Ian has an MBA and is a real estate investor, former health professions educator, and Air Force veteran.
Breaches of Lease
While ideally every landlord-tenant relationship goes smoothly, the reality is that sometimes either or both parties create a problem. A breach of lease is when the landlord or tenant breaks one of the provisions set out in the lease document. However, even when one person breaches the lease the other party still has a number of rights.
Although rights don't guarantee anyone's actions, they are recognized in court. The court will most likely side with the party whose rights are being violated. Let's take a look at the rights of the tenant when a landlord breaches the lease and landlord rights when the tenant breaches the lease.
Terry the tenant rents a house from Larry the landlord. If Larry were to break a provision of the lease, such as not keeping the furnace in working condition or entering the property without notice, Terry should be aware of his tenant rights. Tenants enjoy a number of rights. They have the right to legal enjoyment of the premises. This means that the tenant can enjoy peace, quiet, and be free of unnecessary disturbances in exchange for rent payments.
The right to a safe premises means that the landlord must comply with local codes and ordinances that affect safety. This includes maintaining equipment that could pose a safety hazard like heating, plumbing, or a leaky roof. Terry has the right to insist on Larry immediately making these repairs at Larry's expense.
The right to privacy is articulated in the lease with reasonable circumstances on which the landlord may enter the home. Usually at least 24 hours notice is required, or the situation must be an actual emergency. It is illegal for a landlord to lock a tenant out or remove their personal property from the building.
Tenant Rights for Extreme Cases
In extreme cases, tenants have two other rights that may be useful in fixing a lease dispute. Tenants maintain the right to binding terms. The lease document serves as a written agreement of the rent situation and presents rules for each party. This document can be used in court to prove the tenant's point if the landlord has been negligent in his duties.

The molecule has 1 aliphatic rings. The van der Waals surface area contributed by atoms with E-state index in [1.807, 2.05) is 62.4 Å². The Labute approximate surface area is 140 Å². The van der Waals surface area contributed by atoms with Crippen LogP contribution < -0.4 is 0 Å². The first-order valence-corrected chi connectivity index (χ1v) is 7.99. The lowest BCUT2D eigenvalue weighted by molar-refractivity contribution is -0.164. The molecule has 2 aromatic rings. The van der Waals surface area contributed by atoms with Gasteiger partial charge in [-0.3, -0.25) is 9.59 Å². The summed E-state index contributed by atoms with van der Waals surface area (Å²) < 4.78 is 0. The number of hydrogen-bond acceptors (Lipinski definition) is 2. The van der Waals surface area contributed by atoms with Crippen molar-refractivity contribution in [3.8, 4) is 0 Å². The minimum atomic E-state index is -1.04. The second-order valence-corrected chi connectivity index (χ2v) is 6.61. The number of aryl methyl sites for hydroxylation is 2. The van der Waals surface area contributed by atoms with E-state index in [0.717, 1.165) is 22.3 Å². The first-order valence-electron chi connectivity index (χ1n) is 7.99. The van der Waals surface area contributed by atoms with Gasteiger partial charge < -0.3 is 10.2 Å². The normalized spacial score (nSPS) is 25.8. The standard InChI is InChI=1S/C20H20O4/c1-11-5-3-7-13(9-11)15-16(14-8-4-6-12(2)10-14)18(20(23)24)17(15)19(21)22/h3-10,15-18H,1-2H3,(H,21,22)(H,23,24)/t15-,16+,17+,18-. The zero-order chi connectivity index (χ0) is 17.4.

In some localities, Terry may have the right to withhold rent. Terry should check with local housing authorities to be sure of the rules, but he may be able to not pay a certain amount of the rent if a problem isn't fixed or is delayed. For example, if Terry has to pay for repairs in an emergency he could subtract that amount from the next month's rent payment.
The right to enter allows Larry entry to the property with adequate notice for other matters such as required maintenance and property improvements. The landlord could of course enter without notice in a genuine emergency that threatens life or the property.
What if Terry were the one to breach the lease? Let's say Terry painted a room an awful color without permission. Larry maintains the right to control the property. Larry could, with proper notice, enter the building to repaint the room. If Terry gives notice that he intends to break the lease and leave early, Larry could show the property to prospective new tenants while Terry still lives there. Larry could also conduct any repairs or maintenance necessary for turning over the property when Terry moves out.
A breach of lease occurs when one of the party breaks one of the agreements in the lease document. A breach of lease does not mean that the tenant and landlord waive their respective rights. Tenants enjoy the rights of safety, privacy, binding terms, and in some cases the right to withhold rent. Landlords maintain the rights to enter and control the property for the purposes of maintaining the property in rental condition.
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